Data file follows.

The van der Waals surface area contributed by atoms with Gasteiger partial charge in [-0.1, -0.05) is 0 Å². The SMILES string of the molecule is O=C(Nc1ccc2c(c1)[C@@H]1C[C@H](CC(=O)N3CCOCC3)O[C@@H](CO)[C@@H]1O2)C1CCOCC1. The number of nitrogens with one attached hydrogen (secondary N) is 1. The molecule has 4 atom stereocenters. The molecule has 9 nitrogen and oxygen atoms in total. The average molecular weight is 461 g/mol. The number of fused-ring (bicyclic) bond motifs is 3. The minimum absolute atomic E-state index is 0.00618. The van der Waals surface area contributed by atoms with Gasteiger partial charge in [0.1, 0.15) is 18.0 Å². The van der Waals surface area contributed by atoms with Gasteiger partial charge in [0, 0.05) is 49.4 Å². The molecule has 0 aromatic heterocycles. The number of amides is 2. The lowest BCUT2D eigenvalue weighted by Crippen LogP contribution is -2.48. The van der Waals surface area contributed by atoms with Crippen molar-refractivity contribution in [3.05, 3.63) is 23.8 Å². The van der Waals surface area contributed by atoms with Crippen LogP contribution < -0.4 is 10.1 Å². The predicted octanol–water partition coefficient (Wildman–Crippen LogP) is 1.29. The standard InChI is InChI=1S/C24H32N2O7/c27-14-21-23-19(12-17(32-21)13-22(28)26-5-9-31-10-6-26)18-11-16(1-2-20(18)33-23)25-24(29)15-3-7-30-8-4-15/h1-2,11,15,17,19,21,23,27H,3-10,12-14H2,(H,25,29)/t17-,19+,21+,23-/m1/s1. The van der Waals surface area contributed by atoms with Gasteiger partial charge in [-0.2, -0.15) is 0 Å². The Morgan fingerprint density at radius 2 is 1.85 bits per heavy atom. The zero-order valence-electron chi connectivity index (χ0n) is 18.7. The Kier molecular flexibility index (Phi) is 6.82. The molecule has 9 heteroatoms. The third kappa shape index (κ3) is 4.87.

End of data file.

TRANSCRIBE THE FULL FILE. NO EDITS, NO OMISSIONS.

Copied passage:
The van der Waals surface area contributed by atoms with Gasteiger partial charge in [-0.1, -0.05) is 0 Å². The SMILES string of the molecule is O=C(Nc1ccc2c(c1)[C@@H]1C[C@H](CC(=O)N3CCOCC3)O[C@@H](CO)[C@@H]1O2)C1CCOCC1. The number of nitrogens with one attached hydrogen (secondary N) is 1. The molecule has 4 atom stereocenters. The molecule has 9 nitrogen and oxygen atoms in total. The average molecular weight is 461 g/mol. The number of fused-ring (bicyclic) bond motifs is 3. The minimum absolute atomic E-state index is 0.00618. The van der Waals surface area contributed by atoms with Gasteiger partial charge in [0.1, 0.15) is 18.0 Å². The van der Waals surface area contributed by atoms with Gasteiger partial charge in [0, 0.05) is 49.4 Å². The molecule has 0 aromatic heterocycles. The number of amides is 2. The lowest BCUT2D eigenvalue weighted by Crippen LogP contribution is -2.48. The van der Waals surface area contributed by atoms with Crippen molar-refractivity contribution in [3.05, 3.63) is 23.8 Å². The van der Waals surface area contributed by atoms with Crippen LogP contribution < -0.4 is 10.1 Å². The predicted octanol–water partition coefficient (Wildman–Crippen LogP) is 1.29. The standard InChI is InChI=1S/C24H32N2O7/c27-14-21-23-19(12-17(32-21)13-22(28)26-5-9-31-10-6-26)18-11-16(1-2-20(18)33-23)25-24(29)15-3-7-30-8-4-15/h1-2,11,15,17,19,21,23,27H,3-10,12-14H2,(H,25,29)/t17-,19+,21+,23-/m1/s1. The van der Waals surface area contributed by atoms with Gasteiger partial charge in [-0.2, -0.15) is 0 Å². The Morgan fingerprint density at radius 2 is 1.85 bits per heavy atom. The zero-order valence-electron chi connectivity index (χ0n) is 18.7. The Kier molecular flexibility index (Phi) is 6.82. The molecule has 9 heteroatoms. The third kappa shape index (κ3) is 4.87.